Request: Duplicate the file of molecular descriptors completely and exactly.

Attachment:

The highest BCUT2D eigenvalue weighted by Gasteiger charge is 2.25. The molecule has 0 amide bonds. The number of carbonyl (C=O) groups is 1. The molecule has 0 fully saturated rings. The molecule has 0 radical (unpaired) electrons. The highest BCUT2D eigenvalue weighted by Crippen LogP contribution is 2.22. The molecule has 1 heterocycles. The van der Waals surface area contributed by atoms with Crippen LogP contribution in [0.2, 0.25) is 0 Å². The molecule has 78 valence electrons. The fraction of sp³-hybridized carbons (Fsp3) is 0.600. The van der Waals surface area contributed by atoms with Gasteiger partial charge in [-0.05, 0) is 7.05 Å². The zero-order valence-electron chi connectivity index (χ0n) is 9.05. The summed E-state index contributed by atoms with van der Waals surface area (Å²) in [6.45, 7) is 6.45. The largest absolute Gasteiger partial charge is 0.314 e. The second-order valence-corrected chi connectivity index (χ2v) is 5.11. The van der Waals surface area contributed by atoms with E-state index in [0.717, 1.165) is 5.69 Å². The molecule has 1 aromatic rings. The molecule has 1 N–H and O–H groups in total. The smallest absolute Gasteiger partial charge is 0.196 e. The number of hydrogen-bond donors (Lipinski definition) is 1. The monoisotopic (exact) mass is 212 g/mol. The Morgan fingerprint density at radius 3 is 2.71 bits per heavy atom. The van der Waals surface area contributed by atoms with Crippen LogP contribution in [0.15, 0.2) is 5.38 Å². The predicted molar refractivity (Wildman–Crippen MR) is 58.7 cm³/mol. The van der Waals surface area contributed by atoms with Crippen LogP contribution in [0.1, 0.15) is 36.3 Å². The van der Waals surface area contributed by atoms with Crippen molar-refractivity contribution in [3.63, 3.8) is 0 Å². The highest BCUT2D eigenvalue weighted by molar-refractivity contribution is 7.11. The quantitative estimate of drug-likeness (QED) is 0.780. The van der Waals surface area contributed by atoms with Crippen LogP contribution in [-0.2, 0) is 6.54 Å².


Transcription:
The highest BCUT2D eigenvalue weighted by Gasteiger charge is 2.25. The molecule has 0 amide bonds. The number of carbonyl (C=O) groups is 1. The molecule has 0 fully saturated rings. The molecule has 0 radical (unpaired) electrons. The highest BCUT2D eigenvalue weighted by Crippen LogP contribution is 2.22. The molecule has 1 heterocycles. The van der Waals surface area contributed by atoms with Crippen LogP contribution in [0.2, 0.25) is 0 Å². The molecule has 78 valence electrons. The fraction of sp³-hybridized carbons (Fsp3) is 0.600. The van der Waals surface area contributed by atoms with Gasteiger partial charge in [-0.05, 0) is 7.05 Å². The zero-order valence-electron chi connectivity index (χ0n) is 9.05. The summed E-state index contributed by atoms with van der Waals surface area (Å²) in [6.45, 7) is 6.45. The largest absolute Gasteiger partial charge is 0.314 e. The second-order valence-corrected chi connectivity index (χ2v) is 5.11. The van der Waals surface area contributed by atoms with E-state index in [0.717, 1.165) is 5.69 Å². The molecule has 1 aromatic rings. The molecule has 1 N–H and O–H groups in total. The smallest absolute Gasteiger partial charge is 0.196 e. The number of hydrogen-bond donors (Lipinski definition) is 1. The monoisotopic (exact) mass is 212 g/mol. The Morgan fingerprint density at radius 3 is 2.71 bits per heavy atom. The van der Waals surface area contributed by atoms with Crippen LogP contribution in [0.15, 0.2) is 5.38 Å². The predicted molar refractivity (Wildman–Crippen MR) is 58.7 cm³/mol. The van der Waals surface area contributed by atoms with Crippen LogP contribution in [0.1, 0.15) is 36.3 Å². The van der Waals surface area contributed by atoms with Crippen molar-refractivity contribution in [3.63, 3.8) is 0 Å². The highest BCUT2D eigenvalue weighted by molar-refractivity contribution is 7.11. The quantitative estimate of drug-likeness (QED) is 0.780. The van der Waals surface area contributed by atoms with Crippen LogP contribution in [-0.2, 0) is 6.54 Å².